Welcome to the community.

I think this is a good question for understanding how numpy handles vector and matrix (and ndarray), which is, I think, unique.

And, this is related to “How do you control dimensions through your project”.

Let’s start with numpy basics.

```
a = np.ones((3,))
print(type(a)) ; print(a.ndim) ; print(a.shape)
b = np.ones((3,1))
print(type(b)) ; print(b.ndim) ; print(b.shape)
c = a+b
print(type(c)) ; print(c.ndim) ; print(c.shape)
```

Then, the results are;

a : <class ‘numpy.ndarray’>, dim=1, shape=(3,)

b: <class "numpy.ndarray’>, dim=2, shape=(3,1)

c: <class "numpy.ndarray’>, dim=2, shape=(3,3)

“c” does not become (3,1), but becomes (3,3). This is consistent to what you see here.

(Wax @ x + Waa @ a_prev + b) → (100,100)

Different from other major tools like Matlab, as I told, numpy handles “vector” differently. (Others are simple… It is handled as 1D matrix like (m,1))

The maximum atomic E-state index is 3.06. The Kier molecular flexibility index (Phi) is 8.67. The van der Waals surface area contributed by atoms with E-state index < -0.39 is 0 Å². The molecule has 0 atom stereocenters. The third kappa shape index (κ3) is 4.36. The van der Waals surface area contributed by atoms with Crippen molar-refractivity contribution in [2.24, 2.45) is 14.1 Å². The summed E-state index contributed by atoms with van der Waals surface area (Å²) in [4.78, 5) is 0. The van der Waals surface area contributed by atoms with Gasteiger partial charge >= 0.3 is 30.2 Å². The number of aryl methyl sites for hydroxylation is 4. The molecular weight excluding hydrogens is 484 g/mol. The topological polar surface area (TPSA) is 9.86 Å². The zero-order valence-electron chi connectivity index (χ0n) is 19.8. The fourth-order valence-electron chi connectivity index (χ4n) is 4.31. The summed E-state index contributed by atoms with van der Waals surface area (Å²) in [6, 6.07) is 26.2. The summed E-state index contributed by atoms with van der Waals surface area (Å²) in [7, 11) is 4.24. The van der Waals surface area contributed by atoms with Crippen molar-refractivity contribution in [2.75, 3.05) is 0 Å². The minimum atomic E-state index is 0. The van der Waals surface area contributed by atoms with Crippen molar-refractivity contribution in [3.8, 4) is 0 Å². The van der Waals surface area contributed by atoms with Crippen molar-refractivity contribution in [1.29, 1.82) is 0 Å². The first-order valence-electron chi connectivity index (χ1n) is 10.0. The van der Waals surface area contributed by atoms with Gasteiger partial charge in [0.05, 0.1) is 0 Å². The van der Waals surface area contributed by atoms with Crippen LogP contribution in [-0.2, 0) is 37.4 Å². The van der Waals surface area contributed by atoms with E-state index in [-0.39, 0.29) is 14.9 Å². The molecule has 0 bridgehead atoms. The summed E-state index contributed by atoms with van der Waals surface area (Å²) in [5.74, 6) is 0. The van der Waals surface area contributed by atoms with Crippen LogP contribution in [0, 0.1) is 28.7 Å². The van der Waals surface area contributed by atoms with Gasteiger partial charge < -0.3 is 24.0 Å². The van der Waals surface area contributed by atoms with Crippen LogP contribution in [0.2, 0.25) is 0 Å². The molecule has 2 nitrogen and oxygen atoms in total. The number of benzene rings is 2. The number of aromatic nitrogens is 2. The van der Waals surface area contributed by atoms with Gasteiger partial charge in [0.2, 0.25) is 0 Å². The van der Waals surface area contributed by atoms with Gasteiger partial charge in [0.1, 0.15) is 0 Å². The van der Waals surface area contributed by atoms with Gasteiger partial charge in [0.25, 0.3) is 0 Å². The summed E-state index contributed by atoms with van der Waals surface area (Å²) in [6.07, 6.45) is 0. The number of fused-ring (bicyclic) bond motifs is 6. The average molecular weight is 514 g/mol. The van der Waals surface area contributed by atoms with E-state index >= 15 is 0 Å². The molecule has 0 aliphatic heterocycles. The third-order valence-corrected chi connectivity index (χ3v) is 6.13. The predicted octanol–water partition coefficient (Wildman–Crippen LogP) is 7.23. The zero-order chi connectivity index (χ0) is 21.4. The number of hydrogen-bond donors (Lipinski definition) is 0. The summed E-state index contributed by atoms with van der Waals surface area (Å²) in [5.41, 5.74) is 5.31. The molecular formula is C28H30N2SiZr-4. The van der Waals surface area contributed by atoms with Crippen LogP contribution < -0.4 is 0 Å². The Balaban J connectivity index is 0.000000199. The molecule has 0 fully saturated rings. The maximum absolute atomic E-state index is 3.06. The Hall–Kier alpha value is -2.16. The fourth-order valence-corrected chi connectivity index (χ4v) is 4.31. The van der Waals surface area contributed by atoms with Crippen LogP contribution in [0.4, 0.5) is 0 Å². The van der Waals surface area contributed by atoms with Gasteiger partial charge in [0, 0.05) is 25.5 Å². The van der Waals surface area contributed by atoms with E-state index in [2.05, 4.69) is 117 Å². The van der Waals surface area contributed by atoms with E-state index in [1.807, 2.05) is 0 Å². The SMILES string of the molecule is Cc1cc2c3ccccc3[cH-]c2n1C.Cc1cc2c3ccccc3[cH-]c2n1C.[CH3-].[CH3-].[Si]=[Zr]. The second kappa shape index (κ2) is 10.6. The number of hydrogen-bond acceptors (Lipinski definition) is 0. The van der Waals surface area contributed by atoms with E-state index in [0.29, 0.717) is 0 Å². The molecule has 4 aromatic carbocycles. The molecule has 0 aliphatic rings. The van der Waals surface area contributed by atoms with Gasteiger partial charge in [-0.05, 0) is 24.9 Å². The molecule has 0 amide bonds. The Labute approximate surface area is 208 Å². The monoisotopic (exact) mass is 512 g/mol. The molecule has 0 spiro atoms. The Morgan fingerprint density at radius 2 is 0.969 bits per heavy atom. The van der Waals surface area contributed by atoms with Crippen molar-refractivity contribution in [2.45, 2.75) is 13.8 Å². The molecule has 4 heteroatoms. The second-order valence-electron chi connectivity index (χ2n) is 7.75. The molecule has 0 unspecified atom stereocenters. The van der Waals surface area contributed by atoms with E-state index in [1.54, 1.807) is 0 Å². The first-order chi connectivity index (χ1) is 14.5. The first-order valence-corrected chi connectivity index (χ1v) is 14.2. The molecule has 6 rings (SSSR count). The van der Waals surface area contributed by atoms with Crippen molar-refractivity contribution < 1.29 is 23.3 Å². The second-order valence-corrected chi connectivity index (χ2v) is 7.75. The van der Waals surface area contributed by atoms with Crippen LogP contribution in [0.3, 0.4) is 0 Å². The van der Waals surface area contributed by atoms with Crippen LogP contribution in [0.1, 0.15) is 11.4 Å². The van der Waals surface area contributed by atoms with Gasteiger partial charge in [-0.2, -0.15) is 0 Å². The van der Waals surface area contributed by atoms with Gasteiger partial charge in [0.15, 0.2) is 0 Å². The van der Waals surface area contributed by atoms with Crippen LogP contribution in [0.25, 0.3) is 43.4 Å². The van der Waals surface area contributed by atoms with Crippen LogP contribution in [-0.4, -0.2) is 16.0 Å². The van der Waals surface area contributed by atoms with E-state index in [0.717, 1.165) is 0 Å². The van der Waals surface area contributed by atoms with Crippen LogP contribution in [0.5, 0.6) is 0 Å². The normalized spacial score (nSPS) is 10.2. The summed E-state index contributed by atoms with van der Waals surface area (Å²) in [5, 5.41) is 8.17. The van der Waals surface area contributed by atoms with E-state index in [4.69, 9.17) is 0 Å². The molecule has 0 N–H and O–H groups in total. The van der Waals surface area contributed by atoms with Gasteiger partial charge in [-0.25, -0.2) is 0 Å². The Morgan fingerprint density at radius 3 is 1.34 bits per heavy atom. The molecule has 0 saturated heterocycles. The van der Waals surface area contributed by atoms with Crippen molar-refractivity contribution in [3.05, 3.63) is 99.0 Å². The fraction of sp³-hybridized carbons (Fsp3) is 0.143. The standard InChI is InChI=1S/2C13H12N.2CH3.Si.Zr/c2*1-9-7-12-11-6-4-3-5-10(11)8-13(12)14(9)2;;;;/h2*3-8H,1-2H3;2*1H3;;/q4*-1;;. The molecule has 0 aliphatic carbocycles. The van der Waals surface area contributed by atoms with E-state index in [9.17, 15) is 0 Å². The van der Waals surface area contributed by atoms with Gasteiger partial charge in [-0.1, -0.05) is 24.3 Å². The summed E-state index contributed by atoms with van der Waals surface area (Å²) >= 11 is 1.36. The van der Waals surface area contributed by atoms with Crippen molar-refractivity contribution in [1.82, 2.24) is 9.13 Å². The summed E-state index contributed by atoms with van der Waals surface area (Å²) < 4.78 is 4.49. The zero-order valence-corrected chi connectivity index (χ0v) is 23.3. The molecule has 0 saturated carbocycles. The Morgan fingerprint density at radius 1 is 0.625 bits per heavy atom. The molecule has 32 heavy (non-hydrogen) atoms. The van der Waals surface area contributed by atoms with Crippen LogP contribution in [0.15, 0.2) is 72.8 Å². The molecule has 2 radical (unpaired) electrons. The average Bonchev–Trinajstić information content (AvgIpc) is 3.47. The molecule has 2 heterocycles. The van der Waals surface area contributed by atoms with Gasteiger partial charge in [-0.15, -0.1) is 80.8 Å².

The vector (m,) means,… a row vector with the size of “m”. So, it can be seen like (1,m), but, not a matrix, since it can not be “transposed”. If we try to transpose it like a.T, but the result is same shape.

In your case. (Wax@x).shape = (100,)…

This also depends on the definition of x. If you define x using (vocab_size,), then, that’s the result. If you explicitly define x using (vocab_size,1), then, the result of (Wax@x).shape = (100,1).

`(Wax @ x + Waa @ a_prev + b) → (100,100)`

This is not expected, but should happen. Both “Wax @ x” and “Waa @ a_prev” in you case, are (100,). But, given “b” is a matrix, (100,1). Then, the result is just like what I showed. It’s (100,100), since it’s like (1,100) + (100,1). In this case, by a broadcasting function of numpy, it becomes (100,100) unexpectedly.

So, all depend on how you want to control the dimension.

As all entries in a dictionary “parameters” like Wax, Waa, Wya, b, by, are Matrix (2D array), then, I prefer to control everything as 2D array not a vector. But, it’s up-to you.

In any cases, we need to reshape either (b/by) or (y) into a vector from 2D array with using either ravel() or flatten().

If you want to go with a vector for local variables like “x”, “a_prev”, etc, then, you may want to transform “b” and “by” from 2D array to a vector in the early phase.

If you want to control as 2D arrays, then, you just need to transform “y” when, you pass it for np.random.choice().

Of course, depending to your choice, the shape to initialize “x” and “a_prev” will be different. (like (vocab_size,) or (vocab_size,1)).

Hope this clarifies.